During an emergency House of Commons debate on Tuesday, Johnson criticised Britain’s “anti-war protest groups” for failing to hold demonstrations condemning Russian involvement in Syria, just as activists opposed Britain’s invasion of Iraq in 2003.
“There is no commensurate horror. It seems to me, amongst some of those anti-war protest groups. I’d certainly like to see demonstrations outside the Russian Embassy. Where is the Stop the War Coalition at the moment? Where are they?” Johnson asked.
Rejecting the Foreign Secretary’s call, Stop the War vice chairman Chris Nineham told the BBC Radio 4 Today program on Wednesday: “The reason for that is our focus is on what our government is doing.”
“But, if we have a protest outside the Russian Embassy, it wouldn’t make a blind bit of difference as to what [Russian President Vladimir] Putin does because we are in Britain and were are in the West.”
“And, not only that – a protest outside the Russian Embassy would actually contribute to increasing the hysteria and the jingoism that is being whipped up at the moment against Russia.”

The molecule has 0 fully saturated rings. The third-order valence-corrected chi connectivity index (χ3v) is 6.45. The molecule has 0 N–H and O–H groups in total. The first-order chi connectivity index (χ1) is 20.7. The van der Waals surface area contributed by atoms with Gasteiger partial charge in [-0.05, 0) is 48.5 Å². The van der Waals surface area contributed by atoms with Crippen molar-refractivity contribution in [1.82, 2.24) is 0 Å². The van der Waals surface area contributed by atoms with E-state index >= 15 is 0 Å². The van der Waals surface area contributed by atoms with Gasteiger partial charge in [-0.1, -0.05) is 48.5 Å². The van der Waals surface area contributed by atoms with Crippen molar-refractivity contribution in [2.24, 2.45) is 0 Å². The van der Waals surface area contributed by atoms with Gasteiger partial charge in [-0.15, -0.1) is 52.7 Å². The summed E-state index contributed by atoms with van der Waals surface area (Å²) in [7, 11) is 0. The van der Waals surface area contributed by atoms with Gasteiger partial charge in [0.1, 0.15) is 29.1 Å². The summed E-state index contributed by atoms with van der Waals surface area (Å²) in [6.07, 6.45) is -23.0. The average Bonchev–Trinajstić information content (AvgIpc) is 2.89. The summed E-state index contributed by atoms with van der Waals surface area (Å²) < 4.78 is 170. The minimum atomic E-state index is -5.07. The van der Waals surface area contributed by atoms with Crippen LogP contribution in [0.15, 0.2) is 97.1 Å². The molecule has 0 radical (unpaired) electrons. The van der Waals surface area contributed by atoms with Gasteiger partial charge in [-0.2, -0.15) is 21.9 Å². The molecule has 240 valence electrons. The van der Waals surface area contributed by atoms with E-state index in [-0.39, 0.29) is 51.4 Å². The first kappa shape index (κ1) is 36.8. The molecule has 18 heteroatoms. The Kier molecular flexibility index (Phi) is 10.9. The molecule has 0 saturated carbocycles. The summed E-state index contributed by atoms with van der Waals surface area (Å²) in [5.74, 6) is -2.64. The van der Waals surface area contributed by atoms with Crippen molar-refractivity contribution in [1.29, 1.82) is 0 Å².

He added: “What we are saying is there is a hysteria which is being organised by politicians and the media against Russia to see Russia as the only problem in Syria.”
Nineham said the Foreign Secretary’s calls for demonstrations were “characteristically trivialising.”
Russia responded to Johnson’s proposals within minutes, by making a mocking reference to an earlier statement by the Foreign Secretary, who claimed that the “most potent weapon” against Russia is “shame.”
“It looks like Boris Johnson has moved from words to action, and has unleashed the very weapon with which he threatened Russia – shame,” said Russia’s Foreign Ministry spokesperson Maria Zakharova on her official Facebook feed. “As of now, we all feel ashamed on his behalf.”
The Russian Embassy in London also expressed its concern over Boris Johnson’s statements by calling the UK parliamentary debate on Syria “depressing.”
“The speeches of those who participated in the discussion contradict the logic of all previous decisions of the International Syria Support Group (ISSG) as well as UN Security Council resolutions,” the embassy’s press secretary said in a statement, stressing that the UK is a member of both the UNSC and the ISSG.
The embassy also expressed its regret over the fact that “the British parliamentarians placed themselves on the wrong side of history” as "Syria is going through the hard process of defeating terrorists.”
- Published in World